In 1858, textile merchant Robert Bruce became the owner of the building that houses the museum named after him, and he ensured he would be the last one. Shortly before his death in 1909 and after a half-century inhabiting the house, he deeded his home to the town of Greenwich, as long as it would become a museum focused on art and science. In 2012, the museum celebrated its centennial year with a special exhibit of recent and promised gifts to the permanent collection.
With more than 15,000 art and science items, the Bruce Museum continues to live out Robert Bruce's mission, with a series of permanent and rotating exhibits, as well as a series of lectures and events. A few miles away, at Greenwich Point, its Seaside Center educates visitors about the environment and ecology of Long Island Sound.
New York Sports Clubs, part of Town Sports International's network of fitness loci, opens up a number of equipment-stocked facilities across New York to exercisers. Strength-training gear, such as circuit machines, free weights, and medicine balls, molds muscles into chiseled depictions of physical might. Sessions on cardio machines, ranging from treadmills and ellipticals to upright and recumbent stationary bicycles, inspire burnt calories to pack up and move to cooler climates. Each club offers a schedule of group classes that draws from more than 100 fitness styles, including Pilates, yoga, and boxing, ensuring that no member has to jazzercise without a spotter. Each location rewards exercisers for sweating in its vicinity with special features such as babysitting, saunas, and steam rooms.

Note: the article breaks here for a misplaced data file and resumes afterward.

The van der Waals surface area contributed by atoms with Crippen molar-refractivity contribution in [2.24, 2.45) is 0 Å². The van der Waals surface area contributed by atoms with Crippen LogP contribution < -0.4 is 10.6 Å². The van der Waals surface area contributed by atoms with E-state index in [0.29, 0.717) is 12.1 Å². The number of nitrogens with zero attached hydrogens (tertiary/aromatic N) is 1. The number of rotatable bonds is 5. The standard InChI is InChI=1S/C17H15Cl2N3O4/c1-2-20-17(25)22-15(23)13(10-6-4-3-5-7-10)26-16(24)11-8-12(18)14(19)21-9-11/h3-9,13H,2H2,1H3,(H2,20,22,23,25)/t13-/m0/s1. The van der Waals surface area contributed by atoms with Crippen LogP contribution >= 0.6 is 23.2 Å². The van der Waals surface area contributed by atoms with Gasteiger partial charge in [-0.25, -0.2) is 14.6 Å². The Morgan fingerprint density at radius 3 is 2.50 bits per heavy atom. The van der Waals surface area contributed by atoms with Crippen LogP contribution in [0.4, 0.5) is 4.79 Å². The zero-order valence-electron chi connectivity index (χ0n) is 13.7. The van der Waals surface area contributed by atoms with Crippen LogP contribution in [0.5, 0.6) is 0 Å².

MacDuff's Public House slings classic pub fare from across the Atlantic amidst the merriment of TV-sports spectatorship and occasional live musical performances. An exposed oven beckons diners to marvel as chefs prepare their meals, and introduces recently thawed cavemen to the wonders of controlled fire. As regulars converse over pints within eye-shot of exposed brick walls, dark woods, and a glistening full bar, servers ferry British favorites, such as fish ’n’ chips and shepherds pie, as well as all-American classics including barbecue-pulled-pork sandwiches and prime Hereford beef burgers with house-made french fries.
Candles placed upon the bar and tables at Bambou Asian Tapas & Bar cast a flickering glow on dishes that blend the spices of Chinese and Thai cuisine with the cool flavors of Japanese sushi. Behind the bar, chefs tie ribbons of seaweed around ocean-fresh salmon or chomp on morsels of wasabi before searing soy-glazed chicken with their newfound fire-breath. Wines, sakes, dessert liquors, and cocktails complement hot and cold tapas selections, and chopsticks duel for elegantly plated sushi rolls at the dining room’s intimate booths and tables.
Glow Yoga’s welcoming instructors lead Vinyasa-yoga classes that help students strengthen their bodies and clear their minds. Trained in several yogic styles—including Bikram and Iyengar—the faculty members lead several alignment-focused classes in a heated room that fosters flexibility. Students of all skill levels proceed through sequences that tether deep breaths to vigorous, energizing stretches and body-toning poses. The studio also offers children’s classes more entertaining than dancing on a carpet of bubble wrap.
Nola Van Alstine believes that students learn to dance best when classes combine technique with imagination and a fun, carefree atmosphere. She and her supporting staff of in-studio pianists and instructors—many of whom commute from Manhattan—create this type of environment with a low student-to-teacher ratio that also allows them to pay ample attention to each participant. Their class curriculum includes parent-and-child dance classes for little ones to explore movement for the first time and pre-dance classes that prepare preschoolers for more skilled practice in tap, jazz, ballet, and hip-hop classes, offered for kindergarteners through teens at Dance Adventure.